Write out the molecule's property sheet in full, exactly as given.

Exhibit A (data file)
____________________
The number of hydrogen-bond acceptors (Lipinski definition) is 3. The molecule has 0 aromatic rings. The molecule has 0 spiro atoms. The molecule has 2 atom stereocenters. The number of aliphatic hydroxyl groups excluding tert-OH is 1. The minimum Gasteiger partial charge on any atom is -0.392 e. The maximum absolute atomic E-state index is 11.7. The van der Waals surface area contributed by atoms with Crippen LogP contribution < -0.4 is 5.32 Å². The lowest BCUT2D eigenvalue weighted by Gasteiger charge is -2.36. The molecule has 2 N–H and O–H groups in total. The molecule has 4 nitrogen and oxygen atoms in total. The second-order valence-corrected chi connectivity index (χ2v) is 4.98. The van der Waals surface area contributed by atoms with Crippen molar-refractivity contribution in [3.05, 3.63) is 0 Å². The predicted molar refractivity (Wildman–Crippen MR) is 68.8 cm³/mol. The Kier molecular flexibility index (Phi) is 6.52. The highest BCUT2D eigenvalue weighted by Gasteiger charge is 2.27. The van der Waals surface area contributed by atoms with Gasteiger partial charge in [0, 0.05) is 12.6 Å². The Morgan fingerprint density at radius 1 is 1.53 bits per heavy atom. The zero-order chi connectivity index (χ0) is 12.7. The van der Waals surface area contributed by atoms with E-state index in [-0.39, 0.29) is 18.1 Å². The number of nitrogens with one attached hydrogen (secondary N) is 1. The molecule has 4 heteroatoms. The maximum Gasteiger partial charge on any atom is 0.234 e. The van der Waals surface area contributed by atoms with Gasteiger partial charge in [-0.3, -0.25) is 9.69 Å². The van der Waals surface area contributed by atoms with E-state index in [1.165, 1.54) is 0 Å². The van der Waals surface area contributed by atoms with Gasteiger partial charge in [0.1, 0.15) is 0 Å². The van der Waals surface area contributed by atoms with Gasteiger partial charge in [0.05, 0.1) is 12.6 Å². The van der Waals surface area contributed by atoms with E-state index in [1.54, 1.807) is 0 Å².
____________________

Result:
The number of hydrogen-bond acceptors (Lipinski definition) is 3. The molecule has 0 aromatic rings. The molecule has 0 spiro atoms. The molecule has 2 atom stereocenters. The number of aliphatic hydroxyl groups excluding tert-OH is 1. The minimum Gasteiger partial charge on any atom is -0.392 e. The maximum absolute atomic E-state index is 11.7. The van der Waals surface area contributed by atoms with Crippen LogP contribution < -0.4 is 5.32 Å². The lowest BCUT2D eigenvalue weighted by Gasteiger charge is -2.36. The molecule has 2 N–H and O–H groups in total. The molecule has 4 nitrogen and oxygen atoms in total. The second-order valence-corrected chi connectivity index (χ2v) is 4.98. The van der Waals surface area contributed by atoms with Crippen molar-refractivity contribution in [3.05, 3.63) is 0 Å². The predicted molar refractivity (Wildman–Crippen MR) is 68.8 cm³/mol. The Kier molecular flexibility index (Phi) is 6.52. The highest BCUT2D eigenvalue weighted by Gasteiger charge is 2.27. The van der Waals surface area contributed by atoms with Gasteiger partial charge in [0, 0.05) is 12.6 Å². The Morgan fingerprint density at radius 1 is 1.53 bits per heavy atom. The zero-order chi connectivity index (χ0) is 12.7. The van der Waals surface area contributed by atoms with E-state index in [-0.39, 0.29) is 18.1 Å². The number of nitrogens with one attached hydrogen (secondary N) is 1. The molecule has 4 heteroatoms. The maximum Gasteiger partial charge on any atom is 0.234 e. The van der Waals surface area contributed by atoms with Gasteiger partial charge in [-0.3, -0.25) is 9.69 Å². The van der Waals surface area contributed by atoms with E-state index in [1.165, 1.54) is 0 Å². The van der Waals surface area contributed by atoms with Gasteiger partial charge in [0.1, 0.15) is 0 Å². The van der Waals surface area contributed by atoms with Gasteiger partial charge in [0.05, 0.1) is 12.6 Å². The van der Waals surface area contributed by atoms with E-state index in [1.54, 1.807) is 0 Å².